Blighia sapida

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Blighia sapida


Tree 10-20 m tall; stems ferruginous-tomentose, glabrescent. Leaves paripinnate or less often imparipinnate; petiole plus rachis 4-17 cm long, carinate, puberulent; leaflets 4-8 (5), opposite or nearly so, chartaceous or subcoriaceous, adaxially glabrous and lustrous, abaxially puberulent along midvein, elliptic to oblanceolate, 5-15(20) × 3-5.5(8) cm, the apex obtuse, rounded or short-acuminate, the base obtuse to subcuneate, slightly unequal, the margins entire. Inflorescence of axillary, simple or paniculate racemes, shorter than the subtending leaf, axes puberulent to tomentulose; bracts subulate, minute; flowers solitary or in depauperate dichasia. Sepals narrowly ovate, 2.5-3 mm long, green, tomentulose; petals ca. 4 mm long, white, lanceolate, tomentulose; appendage ca. 2 mm long; disc cupular, tomentose; stamens 8, ca. 6 mm long, filaments densely pubescent at base. Capsule trigonous-pyriform, 3(4)-locular, 6-8 cm long, shortly stipitate, pericarp woody, thick, outer surface glabrous, lustrous, red, the inner surface densely creamish lanose. Seeds ellipsoid, ca. 2.5 cm long, black, shiny, with an enlarged, fleshy, cream aril covering its lower third.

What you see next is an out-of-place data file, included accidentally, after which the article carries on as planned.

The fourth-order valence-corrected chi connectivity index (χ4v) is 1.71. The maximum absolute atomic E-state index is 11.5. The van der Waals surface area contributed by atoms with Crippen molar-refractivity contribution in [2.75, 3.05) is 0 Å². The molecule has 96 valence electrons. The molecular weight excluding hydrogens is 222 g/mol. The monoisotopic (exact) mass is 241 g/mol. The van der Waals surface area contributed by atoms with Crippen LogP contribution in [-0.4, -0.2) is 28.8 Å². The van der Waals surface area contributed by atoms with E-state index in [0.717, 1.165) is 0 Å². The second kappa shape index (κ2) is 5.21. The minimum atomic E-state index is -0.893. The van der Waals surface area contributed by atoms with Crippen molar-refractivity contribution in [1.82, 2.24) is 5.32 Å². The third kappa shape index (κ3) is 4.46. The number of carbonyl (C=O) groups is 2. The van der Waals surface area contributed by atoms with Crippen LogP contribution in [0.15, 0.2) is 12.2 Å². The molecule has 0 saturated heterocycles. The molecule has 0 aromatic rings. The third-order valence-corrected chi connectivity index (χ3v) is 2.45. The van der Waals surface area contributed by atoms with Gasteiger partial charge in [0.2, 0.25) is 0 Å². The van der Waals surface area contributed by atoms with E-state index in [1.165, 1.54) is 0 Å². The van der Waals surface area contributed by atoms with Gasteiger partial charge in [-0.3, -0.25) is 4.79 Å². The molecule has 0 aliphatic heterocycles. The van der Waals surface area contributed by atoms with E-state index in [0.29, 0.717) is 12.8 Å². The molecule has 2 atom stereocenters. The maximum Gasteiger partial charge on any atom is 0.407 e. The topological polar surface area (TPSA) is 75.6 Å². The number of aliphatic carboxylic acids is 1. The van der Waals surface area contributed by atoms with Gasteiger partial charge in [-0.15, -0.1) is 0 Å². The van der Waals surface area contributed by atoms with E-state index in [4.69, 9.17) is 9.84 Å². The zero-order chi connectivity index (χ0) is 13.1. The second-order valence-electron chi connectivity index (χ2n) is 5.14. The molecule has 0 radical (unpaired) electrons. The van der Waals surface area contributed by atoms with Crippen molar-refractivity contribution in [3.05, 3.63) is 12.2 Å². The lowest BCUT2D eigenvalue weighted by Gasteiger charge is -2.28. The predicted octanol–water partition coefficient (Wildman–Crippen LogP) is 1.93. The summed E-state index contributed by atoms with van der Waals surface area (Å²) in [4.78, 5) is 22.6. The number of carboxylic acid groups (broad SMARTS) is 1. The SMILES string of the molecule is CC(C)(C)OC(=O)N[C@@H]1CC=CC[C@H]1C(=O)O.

Guyana cultivated, Neotropics, Suriname cultivated, tropical, western Africa present
Native to tropical, western Africa but introduced in the Neotropics. Widely planted as an ornamental and for its edible arils, the source of the nutritious Ackee, which is highly toxic when eaten unripe (Rashford 2001). Cultivated in Suriname (Veer, 2001) and Guyana as an ornamental tree, not a crop.

Common Name

English (Suriname): ackee